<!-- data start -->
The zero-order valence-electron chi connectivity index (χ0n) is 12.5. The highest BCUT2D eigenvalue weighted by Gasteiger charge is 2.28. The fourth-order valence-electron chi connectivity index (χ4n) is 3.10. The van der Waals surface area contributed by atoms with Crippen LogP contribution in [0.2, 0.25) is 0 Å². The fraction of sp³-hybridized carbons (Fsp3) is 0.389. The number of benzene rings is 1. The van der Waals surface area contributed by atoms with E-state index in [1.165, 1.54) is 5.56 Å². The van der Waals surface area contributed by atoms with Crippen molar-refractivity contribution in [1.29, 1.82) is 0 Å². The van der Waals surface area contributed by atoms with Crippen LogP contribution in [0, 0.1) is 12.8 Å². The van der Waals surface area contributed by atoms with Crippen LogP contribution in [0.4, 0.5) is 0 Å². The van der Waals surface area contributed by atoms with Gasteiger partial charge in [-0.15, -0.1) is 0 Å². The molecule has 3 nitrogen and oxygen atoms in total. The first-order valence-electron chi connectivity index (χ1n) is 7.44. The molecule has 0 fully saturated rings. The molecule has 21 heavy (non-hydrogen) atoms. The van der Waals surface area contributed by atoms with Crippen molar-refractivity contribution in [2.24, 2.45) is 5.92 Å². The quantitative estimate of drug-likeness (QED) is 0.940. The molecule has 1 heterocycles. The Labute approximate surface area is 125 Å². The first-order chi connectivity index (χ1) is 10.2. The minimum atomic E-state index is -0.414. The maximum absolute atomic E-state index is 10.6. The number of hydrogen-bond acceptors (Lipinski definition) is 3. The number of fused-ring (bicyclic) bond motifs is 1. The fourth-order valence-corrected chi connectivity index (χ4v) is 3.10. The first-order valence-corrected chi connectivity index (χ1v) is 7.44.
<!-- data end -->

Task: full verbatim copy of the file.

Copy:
The zero-order valence-electron chi connectivity index (χ0n) is 12.5. The highest BCUT2D eigenvalue weighted by Gasteiger charge is 2.28. The fourth-order valence-electron chi connectivity index (χ4n) is 3.10. The van der Waals surface area contributed by atoms with Crippen LogP contribution in [0.2, 0.25) is 0 Å². The fraction of sp³-hybridized carbons (Fsp3) is 0.389. The number of benzene rings is 1. The van der Waals surface area contributed by atoms with E-state index in [1.165, 1.54) is 5.56 Å². The van der Waals surface area contributed by atoms with Crippen molar-refractivity contribution in [1.29, 1.82) is 0 Å². The van der Waals surface area contributed by atoms with Crippen LogP contribution in [0, 0.1) is 12.8 Å². The van der Waals surface area contributed by atoms with Crippen LogP contribution in [0.4, 0.5) is 0 Å². The van der Waals surface area contributed by atoms with Gasteiger partial charge in [-0.15, -0.1) is 0 Å². The molecule has 3 nitrogen and oxygen atoms in total. The first-order valence-electron chi connectivity index (χ1n) is 7.44. The molecule has 0 fully saturated rings. The molecule has 21 heavy (non-hydrogen) atoms. The van der Waals surface area contributed by atoms with Crippen molar-refractivity contribution in [2.24, 2.45) is 5.92 Å². The quantitative estimate of drug-likeness (QED) is 0.940. The molecule has 1 heterocycles. The Labute approximate surface area is 125 Å². The first-order chi connectivity index (χ1) is 10.2. The minimum atomic E-state index is -0.414. The maximum absolute atomic E-state index is 10.6. The number of hydrogen-bond acceptors (Lipinski definition) is 3. The number of fused-ring (bicyclic) bond motifs is 1. The fourth-order valence-corrected chi connectivity index (χ4v) is 3.10. The first-order valence-corrected chi connectivity index (χ1v) is 7.44.